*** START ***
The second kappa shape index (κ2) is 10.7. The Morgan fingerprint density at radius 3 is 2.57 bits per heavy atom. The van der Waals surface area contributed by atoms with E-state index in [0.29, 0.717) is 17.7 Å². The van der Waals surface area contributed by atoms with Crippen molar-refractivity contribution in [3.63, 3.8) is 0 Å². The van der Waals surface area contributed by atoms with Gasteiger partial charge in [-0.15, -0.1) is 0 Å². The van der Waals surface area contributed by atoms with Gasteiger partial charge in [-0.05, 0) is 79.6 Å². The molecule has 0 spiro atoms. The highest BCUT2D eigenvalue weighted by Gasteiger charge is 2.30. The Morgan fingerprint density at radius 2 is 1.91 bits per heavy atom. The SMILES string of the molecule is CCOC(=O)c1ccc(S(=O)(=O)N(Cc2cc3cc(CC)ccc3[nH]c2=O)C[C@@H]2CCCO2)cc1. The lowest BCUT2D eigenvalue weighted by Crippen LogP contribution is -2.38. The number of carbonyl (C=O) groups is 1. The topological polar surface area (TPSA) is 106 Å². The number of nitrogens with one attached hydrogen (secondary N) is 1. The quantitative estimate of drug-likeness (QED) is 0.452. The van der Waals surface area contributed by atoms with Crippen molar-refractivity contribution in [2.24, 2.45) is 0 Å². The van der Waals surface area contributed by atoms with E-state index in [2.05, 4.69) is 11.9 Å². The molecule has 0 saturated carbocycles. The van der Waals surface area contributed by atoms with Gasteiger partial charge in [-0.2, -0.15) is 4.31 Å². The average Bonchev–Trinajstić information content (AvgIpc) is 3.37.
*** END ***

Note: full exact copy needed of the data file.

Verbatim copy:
The second kappa shape index (κ2) is 10.7. The Morgan fingerprint density at radius 3 is 2.57 bits per heavy atom. The van der Waals surface area contributed by atoms with E-state index in [0.29, 0.717) is 17.7 Å². The van der Waals surface area contributed by atoms with Crippen molar-refractivity contribution in [3.63, 3.8) is 0 Å². The van der Waals surface area contributed by atoms with Gasteiger partial charge in [-0.15, -0.1) is 0 Å². The van der Waals surface area contributed by atoms with Gasteiger partial charge in [-0.05, 0) is 79.6 Å². The molecule has 0 spiro atoms. The highest BCUT2D eigenvalue weighted by Gasteiger charge is 2.30. The Morgan fingerprint density at radius 2 is 1.91 bits per heavy atom. The SMILES string of the molecule is CCOC(=O)c1ccc(S(=O)(=O)N(Cc2cc3cc(CC)ccc3[nH]c2=O)C[C@@H]2CCCO2)cc1. The lowest BCUT2D eigenvalue weighted by Crippen LogP contribution is -2.38. The number of carbonyl (C=O) groups is 1. The topological polar surface area (TPSA) is 106 Å². The number of nitrogens with one attached hydrogen (secondary N) is 1. The quantitative estimate of drug-likeness (QED) is 0.452. The van der Waals surface area contributed by atoms with Crippen molar-refractivity contribution in [2.24, 2.45) is 0 Å². The van der Waals surface area contributed by atoms with E-state index in [2.05, 4.69) is 11.9 Å². The molecule has 0 saturated carbocycles. The van der Waals surface area contributed by atoms with Gasteiger partial charge in [-0.2, -0.15) is 4.31 Å². The average Bonchev–Trinajstić information content (AvgIpc) is 3.37.